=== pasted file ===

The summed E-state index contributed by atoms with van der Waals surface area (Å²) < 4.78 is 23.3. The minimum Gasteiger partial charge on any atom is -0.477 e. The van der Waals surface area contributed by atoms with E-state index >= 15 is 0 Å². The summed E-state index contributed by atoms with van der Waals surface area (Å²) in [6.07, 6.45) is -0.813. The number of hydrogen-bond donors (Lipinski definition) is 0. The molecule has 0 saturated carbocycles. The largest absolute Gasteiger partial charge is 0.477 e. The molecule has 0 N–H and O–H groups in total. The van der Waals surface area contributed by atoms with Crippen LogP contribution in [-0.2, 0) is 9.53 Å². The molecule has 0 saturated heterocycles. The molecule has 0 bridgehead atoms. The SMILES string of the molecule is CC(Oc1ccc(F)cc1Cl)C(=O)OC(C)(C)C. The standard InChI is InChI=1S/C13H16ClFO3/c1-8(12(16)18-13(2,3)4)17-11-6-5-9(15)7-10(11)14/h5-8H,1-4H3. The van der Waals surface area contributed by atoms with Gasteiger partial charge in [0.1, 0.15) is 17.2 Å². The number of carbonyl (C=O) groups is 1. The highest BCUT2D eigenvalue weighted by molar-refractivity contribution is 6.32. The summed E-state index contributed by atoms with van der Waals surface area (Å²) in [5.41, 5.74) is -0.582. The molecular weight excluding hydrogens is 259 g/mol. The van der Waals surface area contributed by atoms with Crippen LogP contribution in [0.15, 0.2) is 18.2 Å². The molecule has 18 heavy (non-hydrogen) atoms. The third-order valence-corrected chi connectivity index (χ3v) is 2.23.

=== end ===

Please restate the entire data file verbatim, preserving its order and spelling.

The summed E-state index contributed by atoms with van der Waals surface area (Å²) < 4.78 is 23.3. The minimum Gasteiger partial charge on any atom is -0.477 e. The van der Waals surface area contributed by atoms with E-state index >= 15 is 0 Å². The summed E-state index contributed by atoms with van der Waals surface area (Å²) in [6.07, 6.45) is -0.813. The number of hydrogen-bond donors (Lipinski definition) is 0. The molecule has 0 saturated carbocycles. The largest absolute Gasteiger partial charge is 0.477 e. The molecule has 0 N–H and O–H groups in total. The van der Waals surface area contributed by atoms with Crippen LogP contribution in [-0.2, 0) is 9.53 Å². The molecule has 0 saturated heterocycles. The molecule has 0 bridgehead atoms. The SMILES string of the molecule is CC(Oc1ccc(F)cc1Cl)C(=O)OC(C)(C)C. The standard InChI is InChI=1S/C13H16ClFO3/c1-8(12(16)18-13(2,3)4)17-11-6-5-9(15)7-10(11)14/h5-8H,1-4H3. The van der Waals surface area contributed by atoms with Gasteiger partial charge in [0.1, 0.15) is 17.2 Å². The number of carbonyl (C=O) groups is 1. The highest BCUT2D eigenvalue weighted by molar-refractivity contribution is 6.32. The summed E-state index contributed by atoms with van der Waals surface area (Å²) in [5.41, 5.74) is -0.582. The molecular weight excluding hydrogens is 259 g/mol. The van der Waals surface area contributed by atoms with Crippen LogP contribution in [0.15, 0.2) is 18.2 Å². The molecule has 18 heavy (non-hydrogen) atoms. The third-order valence-corrected chi connectivity index (χ3v) is 2.23.